Thinking about money, on one hand I can be extremely romantic! I will say about my husband: “Money doesn’t matter!” That is, it does not matter whether he has money or not. (Actually, from observing what I can see of people who are wealthy, their wealth seems to have a way of controlling them and that is a situation I would rather avoid for myself. So even if he did have money I would want to make sure that there was no possibility of us, or our marriage being controlled by his money – otherwise I would prefer not to enter into that marriage.)
I say that “money doesn’t matter” for three reasons:
1. Firstly, I sincerely mean it!
2. Secondly, I am totally committed to a simple lifestyle
3. Thirdly I am working hard to be financially independent myself so I don’t need to rely on my husband’s wealth or otherwise. I’ve always unconsciously worked assuming that I will ultimately be financially responsible for my family
However, on sitting down and thinking about it very carefully, it is extremely important that he should have a healthy attitude to money and also great integrity around money as around everything else. As long as those things are true the actual balance of his bank account is really not that important to me.
You know how they say that money is the biggest cause of divorce in marriage? Well I’ve thought of a few reasons why that might be the case (bearing in mind that I have never actually been married myself!)
– I imagine that in many cases it must boil down to character; that is, the way people handle money is an expression of their character. After all, character influences everything else in life, so I imagine it is a huge factor here too!
– So then, some people will profess love, but that will not stop them from screwing you over. Ultimately you want someone who is planning to treat you well and fairly not because “I love you, I would never do that to you (but I might well do it to someone else – or do to you something else that I have not even thought of yet)” but rather because this is the character that they are committed to, that they have been cultivating; someone who would cheat themselves before cheating you
-where there is very poor character, you know that people would use tricks and scams to get around any plans that you have made together, eg not declaring their full income…
Imagine this: if you have spent months or even years, possibly decades slaving away to support your spouse’s talent while they work to make it big. You try not to be resentful as you head off to work at the crack of dawn while they seem to laze around indefinitely all day, and they contribute a big fat nothing to the family purse. And then (to everyone’s amazement – especially yours) they finally succeed and the money starts rolling in. You had naturally assumed that you would share the fruits of their success equally – but then they make it very clear that this money is “theirs” – after all they were the one who worked so hard for all those years!!!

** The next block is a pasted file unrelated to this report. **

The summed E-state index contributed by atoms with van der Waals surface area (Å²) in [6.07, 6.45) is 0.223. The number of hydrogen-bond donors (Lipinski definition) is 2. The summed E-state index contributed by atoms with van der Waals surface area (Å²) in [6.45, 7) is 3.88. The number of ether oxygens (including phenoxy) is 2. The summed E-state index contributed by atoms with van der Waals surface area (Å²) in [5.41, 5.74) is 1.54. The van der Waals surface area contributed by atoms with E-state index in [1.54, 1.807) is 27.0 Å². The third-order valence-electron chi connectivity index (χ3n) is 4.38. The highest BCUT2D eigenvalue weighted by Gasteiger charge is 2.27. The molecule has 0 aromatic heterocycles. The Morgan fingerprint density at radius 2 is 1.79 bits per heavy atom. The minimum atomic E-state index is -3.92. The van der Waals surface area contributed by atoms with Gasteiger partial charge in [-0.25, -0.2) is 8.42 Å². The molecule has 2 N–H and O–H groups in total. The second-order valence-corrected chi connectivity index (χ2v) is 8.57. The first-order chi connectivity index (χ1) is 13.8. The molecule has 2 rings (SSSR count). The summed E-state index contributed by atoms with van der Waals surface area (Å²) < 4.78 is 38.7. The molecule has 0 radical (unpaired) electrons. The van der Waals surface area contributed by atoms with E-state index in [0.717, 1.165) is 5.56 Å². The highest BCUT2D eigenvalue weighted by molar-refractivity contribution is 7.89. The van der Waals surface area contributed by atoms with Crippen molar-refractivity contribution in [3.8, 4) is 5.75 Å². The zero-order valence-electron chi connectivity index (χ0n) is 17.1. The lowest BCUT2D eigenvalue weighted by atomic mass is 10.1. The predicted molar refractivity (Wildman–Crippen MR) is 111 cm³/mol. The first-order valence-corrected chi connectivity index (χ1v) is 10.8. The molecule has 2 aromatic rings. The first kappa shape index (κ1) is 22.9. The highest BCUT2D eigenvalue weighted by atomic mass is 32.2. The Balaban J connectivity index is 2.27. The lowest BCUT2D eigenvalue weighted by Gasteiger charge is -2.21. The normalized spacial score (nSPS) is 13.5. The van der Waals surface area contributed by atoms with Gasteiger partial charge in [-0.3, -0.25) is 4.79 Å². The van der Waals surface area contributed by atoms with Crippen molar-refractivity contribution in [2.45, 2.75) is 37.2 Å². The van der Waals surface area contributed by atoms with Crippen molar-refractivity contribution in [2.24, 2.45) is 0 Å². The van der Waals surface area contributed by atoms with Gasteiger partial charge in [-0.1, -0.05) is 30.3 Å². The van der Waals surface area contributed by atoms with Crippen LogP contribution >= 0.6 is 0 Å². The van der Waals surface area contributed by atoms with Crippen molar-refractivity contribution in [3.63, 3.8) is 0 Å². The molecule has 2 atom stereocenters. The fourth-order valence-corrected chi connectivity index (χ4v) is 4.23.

I imagine that this is a situation that most people would feel extremely frustrated or downright angry about if they were the spouse who had been going out to work all those years. At heart this is not actually a money issue but rather a character issue, an expression of immense selfishness on the part of the super-talented spouse. However that selfishness is likely to have expressed itself in different ways previously.
Because of situations like this, it does not surprise me that some divorces can be so acrimonious. Some issues can inspire so much bitterness, especially if these issues have taken many years to unfold, so one spouse might feel that they have literally wasted their life with the other spouse – and have nothing to show for it. This particular situation is to me quite “black and white” – perhaps super-talented people out there might disagree! How about these following situations?
– You start to realise that your spouse sees you primarily not as a person, but rather as a walking wallet, to be emptied or spent as they will. It’s like they don’t understand what the real cost of this money is; not just the hours you’ve had to work to earn the money, but the sheer drudgery of your job, the struggles to be gracious to your annoying colleagues; the frustration of investing your life into something which is not your passion.
– You had a good job before you got married. Some point after marriage you lose your job, and struggle to get an equivalent one – and you start to realise that your spouse is losing all respect for you. You feel so vulnerable about this that you struggle to discuss it. You then realise that your spouse barely wants to touch you, so as well as feeling depressed about your employment situation you start to feel sexually frustrated
– You are the man in the relationship. Your wife earns more than you – perhaps many multiples of what you make. However she still insists that it is your role as the man to provide for the family, and she makes insignificant contributions now and then. You find yourself growing increasingly resentful as you are forced to single-handedly shoulder the financial burden for the family.
Double sided stories?
Who knows, perhaps in each of these situations there might be a second side to the story. For instance, in the case of the spouse (let’s call him a man) who had a good job before marriage, from his wife’s perspective it might look like this:
“I feel a bit frustrated that my husband is not contributing as much as he could be to the family. There have been dozens of jobs that he could take, but he insists that he wants to get a job that is at least as good as his previous job, although the jobs market is currently suffering a downturn.
Now all he wants to do is make love. But for crying out loud I am tired! I have had to take on extra shifts at work to try to boost the income to the family. I know that this is a difficult time for him, but frankly it’s difficult for me too, for all of us. Whenever I try to speak to him about this, he seems to shrink away from me and I am finding myself growing increasingly resentful. I am also peeved that despite all his extra time at home it does not occur to him to contribute more to the household chores… I must admit that I am disappointed. I expected more from him than this. So yes of course I struggle to look at him with the same admiration that I had for him previously. I seethe inside when he talks about how hard things are for him. In all, I wish that he would simply pull himself together and get a job!”